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The Pragmatic Programmer discusses code generation fairly briefly. The two types it mentions are passive and active.
Passive code generation is like a wizard -- you feed some information to an engine which creates lots of code for you, but then the relationship ends. You modify the generated code as you wish but any future improvements to the generator aren't reflected in already-generated code.
Active code generation is far more interesting. A typical use is when you have an authoritative piece of information (like a database) from which you can extract metadata. Using whatever language you like you can translate the metadata into classes, relationships, metadata objects, schemas, unit tests, etc.
I discussed a system I've developed (in Perl of course, using the Template Toolkit) to generate lots of Java code at YAPC 2003 (slides are online). I hope to write up a more formal article in the near future because it's an interesting process that many OO folks frown upon.
As perrin mentions code generation is frequently a code smell -- if you try to get your system to do too much, or if you make it too difficult to customize the generated code (through parent classes or other means), or if the generation is difficult to integrate into your normal build process (takes too long, cannot invoke without jedi mind tricks, etc.), or if the system forces a certain type of development on you.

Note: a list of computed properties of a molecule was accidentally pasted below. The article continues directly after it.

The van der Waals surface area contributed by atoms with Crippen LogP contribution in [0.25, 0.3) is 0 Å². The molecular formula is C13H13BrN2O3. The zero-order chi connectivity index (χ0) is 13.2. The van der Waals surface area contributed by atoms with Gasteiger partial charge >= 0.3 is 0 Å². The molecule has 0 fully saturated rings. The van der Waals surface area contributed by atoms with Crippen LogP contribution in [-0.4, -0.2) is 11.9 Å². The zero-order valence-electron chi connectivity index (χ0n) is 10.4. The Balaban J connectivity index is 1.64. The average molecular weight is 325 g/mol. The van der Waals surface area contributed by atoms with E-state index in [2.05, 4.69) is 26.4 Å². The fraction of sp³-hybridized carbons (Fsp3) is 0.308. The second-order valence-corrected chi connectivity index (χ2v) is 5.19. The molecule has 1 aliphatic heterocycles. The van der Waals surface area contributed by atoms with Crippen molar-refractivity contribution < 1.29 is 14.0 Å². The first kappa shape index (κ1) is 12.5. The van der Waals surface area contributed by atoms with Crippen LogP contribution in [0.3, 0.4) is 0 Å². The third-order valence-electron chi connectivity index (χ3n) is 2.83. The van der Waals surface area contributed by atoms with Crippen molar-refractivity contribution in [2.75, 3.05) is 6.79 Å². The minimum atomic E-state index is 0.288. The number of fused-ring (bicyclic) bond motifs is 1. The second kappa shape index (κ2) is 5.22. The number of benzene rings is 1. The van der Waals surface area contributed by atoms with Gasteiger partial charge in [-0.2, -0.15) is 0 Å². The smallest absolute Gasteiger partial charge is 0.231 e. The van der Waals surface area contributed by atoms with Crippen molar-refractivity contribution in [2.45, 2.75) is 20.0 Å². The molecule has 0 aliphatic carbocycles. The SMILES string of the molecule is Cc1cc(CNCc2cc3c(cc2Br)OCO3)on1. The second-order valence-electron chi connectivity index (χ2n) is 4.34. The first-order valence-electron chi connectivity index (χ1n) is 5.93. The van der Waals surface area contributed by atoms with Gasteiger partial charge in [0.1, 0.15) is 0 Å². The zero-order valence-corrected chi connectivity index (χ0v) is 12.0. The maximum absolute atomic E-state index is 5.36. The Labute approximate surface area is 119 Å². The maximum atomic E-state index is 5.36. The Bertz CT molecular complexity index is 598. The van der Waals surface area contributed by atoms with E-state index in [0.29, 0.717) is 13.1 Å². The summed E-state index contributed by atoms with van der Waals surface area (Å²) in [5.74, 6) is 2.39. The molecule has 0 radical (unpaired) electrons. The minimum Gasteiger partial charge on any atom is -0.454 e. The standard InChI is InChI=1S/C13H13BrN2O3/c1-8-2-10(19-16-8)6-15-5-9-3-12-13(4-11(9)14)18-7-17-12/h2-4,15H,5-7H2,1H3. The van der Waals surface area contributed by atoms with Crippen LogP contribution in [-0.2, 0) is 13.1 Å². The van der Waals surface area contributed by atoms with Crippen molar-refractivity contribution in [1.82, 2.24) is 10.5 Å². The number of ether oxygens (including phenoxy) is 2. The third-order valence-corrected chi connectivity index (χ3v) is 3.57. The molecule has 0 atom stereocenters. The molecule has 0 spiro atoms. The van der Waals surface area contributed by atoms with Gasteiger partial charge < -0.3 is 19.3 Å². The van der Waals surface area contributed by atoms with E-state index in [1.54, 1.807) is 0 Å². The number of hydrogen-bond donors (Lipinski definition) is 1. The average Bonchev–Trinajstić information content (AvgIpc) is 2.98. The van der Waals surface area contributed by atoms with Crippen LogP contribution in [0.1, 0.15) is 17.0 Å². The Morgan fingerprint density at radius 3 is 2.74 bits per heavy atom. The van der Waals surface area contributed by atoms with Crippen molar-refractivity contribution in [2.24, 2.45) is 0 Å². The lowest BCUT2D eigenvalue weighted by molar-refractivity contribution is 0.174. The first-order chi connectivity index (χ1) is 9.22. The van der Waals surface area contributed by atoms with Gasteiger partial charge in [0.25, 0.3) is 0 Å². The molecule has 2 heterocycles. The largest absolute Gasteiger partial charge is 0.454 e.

But keeping all these things in mind code generation can be an amazing tool. IME database intensive systems where the schema changes often (hey, it's agile!) can benefit greatly from a metadata-driven generation system using the database as the authority.
From my fairly brief exposure Herrington's book is very good. Try to get past the Ruby-isms and focus on the core ideas and, importantly, the pitfalls.